Jim Vandenbos with a well deserved special award
for bloody-mindedness in racing his sailing canoe
in a Force 5 wind
Like most sailing clubs, the club we belong to focuses strongly on racing modern boats. No doubt the racers have a lot of fun, and without them the club would have no officers to run it.
But this concentration on racing and modernity leads, as always, to great conformity, with fleets of practically identical boats. (Historians of boating say that one of the great examples of how racing leads to conformity is the development and improvement of the Thames barge through the latter half of the 19th century, by the way.)
Bewl Valley Sailing Club nevertheless has a small band of eccentrics who don’t quite fit the stereotype, either because they cruise and won’t race; choose to sail old class dinghies from the days when they were typically built from plywood; are weekend craftsmen, some of whom build their own traditional boats with great skill and care while others build in plywood and epoxy; and a very few both design and build.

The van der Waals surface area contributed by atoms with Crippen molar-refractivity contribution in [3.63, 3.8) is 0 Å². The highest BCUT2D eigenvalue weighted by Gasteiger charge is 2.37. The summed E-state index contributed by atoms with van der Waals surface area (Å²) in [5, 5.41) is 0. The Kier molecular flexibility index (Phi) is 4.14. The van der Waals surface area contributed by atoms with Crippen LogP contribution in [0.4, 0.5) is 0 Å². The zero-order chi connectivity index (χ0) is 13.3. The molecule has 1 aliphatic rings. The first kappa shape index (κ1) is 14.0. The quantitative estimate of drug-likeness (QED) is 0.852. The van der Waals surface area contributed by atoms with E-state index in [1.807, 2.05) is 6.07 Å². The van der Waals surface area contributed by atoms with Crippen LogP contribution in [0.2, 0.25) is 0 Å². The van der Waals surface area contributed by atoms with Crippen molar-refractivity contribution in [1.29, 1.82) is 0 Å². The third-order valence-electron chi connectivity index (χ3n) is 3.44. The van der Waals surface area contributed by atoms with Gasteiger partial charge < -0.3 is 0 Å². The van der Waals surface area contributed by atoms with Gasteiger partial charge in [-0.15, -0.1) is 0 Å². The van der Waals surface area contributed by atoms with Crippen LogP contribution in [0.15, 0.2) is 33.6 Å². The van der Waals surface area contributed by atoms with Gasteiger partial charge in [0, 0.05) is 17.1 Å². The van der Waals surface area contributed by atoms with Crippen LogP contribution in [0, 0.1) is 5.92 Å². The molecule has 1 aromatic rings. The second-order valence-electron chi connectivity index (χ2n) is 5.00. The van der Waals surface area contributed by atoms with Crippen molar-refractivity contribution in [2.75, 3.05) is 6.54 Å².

Read more on this and check the photos:
We all get together for a day once a year when Ian Duffil organises an annual wooden boat day. That day was yesterday – so I thought I should put up some of the photos that Julie and I managed to take.
Terry Burton’s trimaran
See the rest of this post:
John Fielding’s Lune Longboat, with a Lune Post Boat and a Drascombe in the background
A Cornish-built GRP gaffer